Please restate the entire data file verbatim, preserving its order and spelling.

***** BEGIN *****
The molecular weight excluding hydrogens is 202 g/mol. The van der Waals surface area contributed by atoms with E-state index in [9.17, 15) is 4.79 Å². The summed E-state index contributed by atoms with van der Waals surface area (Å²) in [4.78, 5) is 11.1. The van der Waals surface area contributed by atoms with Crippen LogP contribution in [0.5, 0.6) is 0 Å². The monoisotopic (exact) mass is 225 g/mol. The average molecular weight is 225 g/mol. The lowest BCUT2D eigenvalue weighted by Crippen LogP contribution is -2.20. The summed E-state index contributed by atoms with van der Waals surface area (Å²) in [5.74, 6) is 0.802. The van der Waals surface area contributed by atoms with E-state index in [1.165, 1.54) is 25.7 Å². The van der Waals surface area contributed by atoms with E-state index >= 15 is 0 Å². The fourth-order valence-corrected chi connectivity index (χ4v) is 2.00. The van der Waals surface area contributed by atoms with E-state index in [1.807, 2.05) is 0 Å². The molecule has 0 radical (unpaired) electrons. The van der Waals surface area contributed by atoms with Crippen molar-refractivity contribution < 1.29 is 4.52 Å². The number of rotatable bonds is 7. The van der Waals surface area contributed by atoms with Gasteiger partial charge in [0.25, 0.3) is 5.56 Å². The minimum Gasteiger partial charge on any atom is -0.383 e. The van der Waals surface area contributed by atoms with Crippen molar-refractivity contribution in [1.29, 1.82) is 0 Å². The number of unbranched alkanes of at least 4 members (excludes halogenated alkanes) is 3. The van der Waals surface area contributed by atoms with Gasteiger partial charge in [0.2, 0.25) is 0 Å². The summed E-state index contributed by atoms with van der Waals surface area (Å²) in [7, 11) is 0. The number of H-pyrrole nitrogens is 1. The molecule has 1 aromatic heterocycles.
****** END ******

The molecular weight excluding hydrogens is 202 g/mol. The van der Waals surface area contributed by atoms with E-state index in [9.17, 15) is 4.79 Å². The summed E-state index contributed by atoms with van der Waals surface area (Å²) in [4.78, 5) is 11.1. The van der Waals surface area contributed by atoms with Crippen LogP contribution in [0.5, 0.6) is 0 Å². The monoisotopic (exact) mass is 225 g/mol. The average molecular weight is 225 g/mol. The lowest BCUT2D eigenvalue weighted by Crippen LogP contribution is -2.20. The summed E-state index contributed by atoms with van der Waals surface area (Å²) in [5.74, 6) is 0.802. The van der Waals surface area contributed by atoms with E-state index in [1.165, 1.54) is 25.7 Å². The van der Waals surface area contributed by atoms with E-state index >= 15 is 0 Å². The fourth-order valence-corrected chi connectivity index (χ4v) is 2.00. The van der Waals surface area contributed by atoms with E-state index in [1.807, 2.05) is 0 Å². The molecule has 0 radical (unpaired) electrons. The van der Waals surface area contributed by atoms with Crippen molar-refractivity contribution < 1.29 is 4.52 Å². The number of rotatable bonds is 7. The van der Waals surface area contributed by atoms with Gasteiger partial charge in [0.25, 0.3) is 5.56 Å². The minimum Gasteiger partial charge on any atom is -0.383 e. The van der Waals surface area contributed by atoms with Crippen molar-refractivity contribution in [1.29, 1.82) is 0 Å². The number of unbranched alkanes of at least 4 members (excludes halogenated alkanes) is 3. The van der Waals surface area contributed by atoms with Gasteiger partial charge in [0.2, 0.25) is 0 Å². The summed E-state index contributed by atoms with van der Waals surface area (Å²) in [7, 11) is 0. The number of H-pyrrole nitrogens is 1. The molecule has 1 aromatic heterocycles.